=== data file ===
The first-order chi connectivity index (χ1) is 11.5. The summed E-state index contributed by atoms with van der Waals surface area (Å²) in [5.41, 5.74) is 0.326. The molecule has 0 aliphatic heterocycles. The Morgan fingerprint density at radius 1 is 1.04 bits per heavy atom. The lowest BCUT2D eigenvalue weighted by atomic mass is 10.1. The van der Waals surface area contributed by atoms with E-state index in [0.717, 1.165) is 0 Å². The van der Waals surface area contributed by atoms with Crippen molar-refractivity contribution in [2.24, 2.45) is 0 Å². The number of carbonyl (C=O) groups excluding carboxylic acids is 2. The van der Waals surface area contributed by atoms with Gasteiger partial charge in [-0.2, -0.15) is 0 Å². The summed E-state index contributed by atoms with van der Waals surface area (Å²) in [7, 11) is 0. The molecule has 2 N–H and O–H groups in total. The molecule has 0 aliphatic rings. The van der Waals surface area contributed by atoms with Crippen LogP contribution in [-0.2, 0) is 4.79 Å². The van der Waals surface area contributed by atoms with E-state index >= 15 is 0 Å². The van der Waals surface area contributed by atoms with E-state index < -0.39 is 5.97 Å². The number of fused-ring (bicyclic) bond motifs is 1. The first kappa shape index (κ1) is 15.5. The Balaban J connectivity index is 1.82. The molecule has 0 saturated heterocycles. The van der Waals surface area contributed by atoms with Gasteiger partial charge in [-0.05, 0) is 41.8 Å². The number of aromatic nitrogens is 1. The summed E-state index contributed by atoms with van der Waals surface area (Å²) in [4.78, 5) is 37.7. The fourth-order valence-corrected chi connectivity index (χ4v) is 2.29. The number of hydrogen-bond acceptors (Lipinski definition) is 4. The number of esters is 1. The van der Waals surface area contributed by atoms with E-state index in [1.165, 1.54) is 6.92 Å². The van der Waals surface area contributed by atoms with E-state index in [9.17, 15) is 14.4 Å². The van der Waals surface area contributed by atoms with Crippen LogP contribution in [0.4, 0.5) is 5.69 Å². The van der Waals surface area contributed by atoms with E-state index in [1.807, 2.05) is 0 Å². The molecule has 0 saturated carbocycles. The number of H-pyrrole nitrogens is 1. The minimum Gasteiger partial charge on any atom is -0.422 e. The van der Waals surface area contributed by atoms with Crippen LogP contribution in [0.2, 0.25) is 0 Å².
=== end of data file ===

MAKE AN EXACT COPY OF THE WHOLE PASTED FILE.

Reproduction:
The first-order chi connectivity index (χ1) is 11.5. The summed E-state index contributed by atoms with van der Waals surface area (Å²) in [5.41, 5.74) is 0.326. The molecule has 0 aliphatic heterocycles. The Morgan fingerprint density at radius 1 is 1.04 bits per heavy atom. The lowest BCUT2D eigenvalue weighted by atomic mass is 10.1. The van der Waals surface area contributed by atoms with E-state index in [0.717, 1.165) is 0 Å². The van der Waals surface area contributed by atoms with Crippen molar-refractivity contribution in [2.24, 2.45) is 0 Å². The number of carbonyl (C=O) groups excluding carboxylic acids is 2. The van der Waals surface area contributed by atoms with Gasteiger partial charge in [-0.2, -0.15) is 0 Å². The summed E-state index contributed by atoms with van der Waals surface area (Å²) in [7, 11) is 0. The molecule has 2 N–H and O–H groups in total. The molecule has 0 aliphatic rings. The van der Waals surface area contributed by atoms with Crippen LogP contribution in [-0.2, 0) is 4.79 Å². The van der Waals surface area contributed by atoms with E-state index >= 15 is 0 Å². The van der Waals surface area contributed by atoms with E-state index < -0.39 is 5.97 Å². The number of fused-ring (bicyclic) bond motifs is 1. The first kappa shape index (κ1) is 15.5. The Balaban J connectivity index is 1.82. The molecule has 0 saturated heterocycles. The van der Waals surface area contributed by atoms with Gasteiger partial charge in [-0.05, 0) is 41.8 Å². The number of aromatic nitrogens is 1. The summed E-state index contributed by atoms with van der Waals surface area (Å²) in [4.78, 5) is 37.7. The fourth-order valence-corrected chi connectivity index (χ4v) is 2.29. The number of hydrogen-bond acceptors (Lipinski definition) is 4. The number of esters is 1. The van der Waals surface area contributed by atoms with E-state index in [1.165, 1.54) is 6.92 Å². The van der Waals surface area contributed by atoms with E-state index in [9.17, 15) is 14.4 Å². The van der Waals surface area contributed by atoms with Crippen LogP contribution in [0.4, 0.5) is 5.69 Å². The van der Waals surface area contributed by atoms with E-state index in [1.807, 2.05) is 0 Å². The molecule has 0 saturated carbocycles. The number of H-pyrrole nitrogens is 1. The minimum Gasteiger partial charge on any atom is -0.422 e. The van der Waals surface area contributed by atoms with Crippen LogP contribution in [0.2, 0.25) is 0 Å².